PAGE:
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I'd be very careful with British village names, there will be a local logic based on info about 500 years old. I'd use village name and postcode to confirm I had the right name.

Despite being British I recently got this wrong myself, so check. If in doubt we have a crazy new system called "what three words" which works down to the 5 sq metre level. Still in beta but useful.
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Old Jun 21st, 2021, 02:23 PM
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Originally Posted by bilboburgler View Post
. . . we have a crazy new system called "what three words" which works down to the 5 sq metre level. . .
I saw a program about that some time ago. Fascinating & ingenious, just the sort of thing you over there have been coming up with for centuries & practicing in the colonies. Too bad you can't be as creative with village names in such a small country. On the other hand I guess if there's a good name it'd be a waste to just use it once.
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Old Jun 21st, 2021, 02:44 PM
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RE: Ordnance Survey Map and Compass, Battery Backup
Hi, Adelya. For your own peace of mind, please do carry a real compass and a map, and practice with the compass a bit before you go. It's not as intuitive as you'd imagine (at least it's not for me--I tend to pivot my body around like an idiot the first few times using it), and it takes a bit of practice to know you're reading it correctly when connected to a map. The Cotswold Way is way-marked, but sometimes that trail disappears/is hard to see, and you want to be sure you're headed in the right direction. Hopefully, your google maps will work fine, but just in case. Maybe ask your travel partner to conserve his/her battery, too, by turning off call data for non-essential apps. Or carry a mobile backup battery.

Not necessary, but I always made a color copy of the map for just the portion of the walk I was doing, then laminated it. It was always rolled and tucked beneath my backpack strap in front of my chest. I used it constantly as I never used tech, and have reused b/c it's durable.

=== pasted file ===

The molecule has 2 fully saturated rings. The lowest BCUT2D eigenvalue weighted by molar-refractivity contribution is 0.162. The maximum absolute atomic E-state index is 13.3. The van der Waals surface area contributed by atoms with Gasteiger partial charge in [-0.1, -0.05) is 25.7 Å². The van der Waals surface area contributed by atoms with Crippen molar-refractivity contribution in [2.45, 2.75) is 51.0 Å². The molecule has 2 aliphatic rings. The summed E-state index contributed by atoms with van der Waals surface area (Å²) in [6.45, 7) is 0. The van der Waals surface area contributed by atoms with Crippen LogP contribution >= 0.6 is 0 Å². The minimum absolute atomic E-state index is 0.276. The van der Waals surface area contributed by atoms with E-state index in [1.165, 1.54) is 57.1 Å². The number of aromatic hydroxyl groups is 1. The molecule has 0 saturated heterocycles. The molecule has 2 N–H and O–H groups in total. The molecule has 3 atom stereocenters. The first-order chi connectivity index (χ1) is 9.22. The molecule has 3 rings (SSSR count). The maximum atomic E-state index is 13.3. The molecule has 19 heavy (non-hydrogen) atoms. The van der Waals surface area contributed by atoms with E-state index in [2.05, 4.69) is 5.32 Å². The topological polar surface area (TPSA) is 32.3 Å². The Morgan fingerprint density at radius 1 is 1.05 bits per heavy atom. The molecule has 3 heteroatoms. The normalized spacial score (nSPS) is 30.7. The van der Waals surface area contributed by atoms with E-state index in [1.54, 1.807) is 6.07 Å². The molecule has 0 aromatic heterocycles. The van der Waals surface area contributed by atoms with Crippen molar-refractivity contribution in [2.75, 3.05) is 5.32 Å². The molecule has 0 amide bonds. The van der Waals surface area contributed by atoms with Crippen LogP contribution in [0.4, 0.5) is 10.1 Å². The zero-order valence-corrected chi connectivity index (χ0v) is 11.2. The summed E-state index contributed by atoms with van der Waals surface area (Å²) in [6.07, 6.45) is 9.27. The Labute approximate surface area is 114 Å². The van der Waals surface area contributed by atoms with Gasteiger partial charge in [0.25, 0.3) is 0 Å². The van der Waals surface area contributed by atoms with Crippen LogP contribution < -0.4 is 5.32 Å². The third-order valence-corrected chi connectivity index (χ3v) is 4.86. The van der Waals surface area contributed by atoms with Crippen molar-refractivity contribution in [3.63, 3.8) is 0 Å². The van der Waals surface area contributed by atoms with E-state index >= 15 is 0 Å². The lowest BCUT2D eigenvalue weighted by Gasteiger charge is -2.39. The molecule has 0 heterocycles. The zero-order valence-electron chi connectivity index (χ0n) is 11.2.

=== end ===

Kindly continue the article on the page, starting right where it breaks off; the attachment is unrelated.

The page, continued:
RE: Painswick's Standish Wood
Navigating is especially challenging in a wood--which, if you do a walk from Painswick, you'll probably travers a wooded area if you head toward Stroud/Stonehouse/Kings Stanley. It is lovely to walk through, but I had a really difficult time on my Painswick-Kings Stanley walk, and ended up stopping at Stroud after I was beginning to panic trying to navigate the Standish Wood b/c the trail forks all over the place. Also, before the wood, that particular walk bends a LOT, so you're using your compass constantly. It's nice if you're walking with a partner, too. Changes it from scary to exhilarating/challenging. Also, on a weekend, you'll see the locals on the walk, which is also really nice. The day I walked, no one was on the trail.

RE: Starting the Walk
Always for me, the hardest part of a walk is finding the starting point, so I wouldn't be embarrassed to ask if someone can point you in the right direction. Chipping Campen's start to the Cotswold Way had a very small sign if I recall, and it took me a while to find it. Once I did, it was pretty great.
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Old Jun 21st, 2021, 11:23 PM
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Originally Posted by MmePerdu View Post
. Too bad you can't be as creative with village names in such a small country. On the other hand I guess if there's a good name it'd be a waste to just use it once.

Just to play this game. Are there really 14 Birminghams in the US....?

One reason for the multiple use of these names. When William 1 invaded the country he carefully split the property he gave to his gang so that the the properties were far apart. The idea that they would not be able to mount any competition to his rule if they had to spend so much time traveling between their sites of wealth. Hence you might have Dave's Hill and Dave's Forest far apart. That also worked down at junior gang member levels so a name might be for the whole valley and have a bunch of names within the valley all with slight variations.

Then again how often would you want to use "Three Legged Cross"?
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Old Jun 21st, 2021, 11:44 PM
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On postcodes

Ultimately, British postcodes can often describe very tiny areas - but high-level generalisations about their specificity. in the UK can easily be misleading. In most of Britain, a full postcode can have 7 digits (XX99 9YY) and (eg my own) can cover up to 20 or even 30 separate houses. Equally, individual firms within an office block can have their own individual postcode, as do some individual departments of large mail-using organisations

But what's almost unheard of is for there to be two pubs with the same bit of the code before the last two letters (XX99.9).The whole point of pub names is to distinguish one from another, so no-one in the past 500 years will have chosen the same name for their pub as one on the other side of the road. OTOH, it's not at all rare for there to be two pubs with very similar names in the "XX99" bit, because references to long-standing local landowning families frequently inspire pub names, and the "xx99" bit can (as mine does) easily cover spaces with a 5 or even 10 mile radius. If anyone wants to be precise (and I plan political leaflet distributions as a hobby) they talk about the area before those last two letters: XX99.9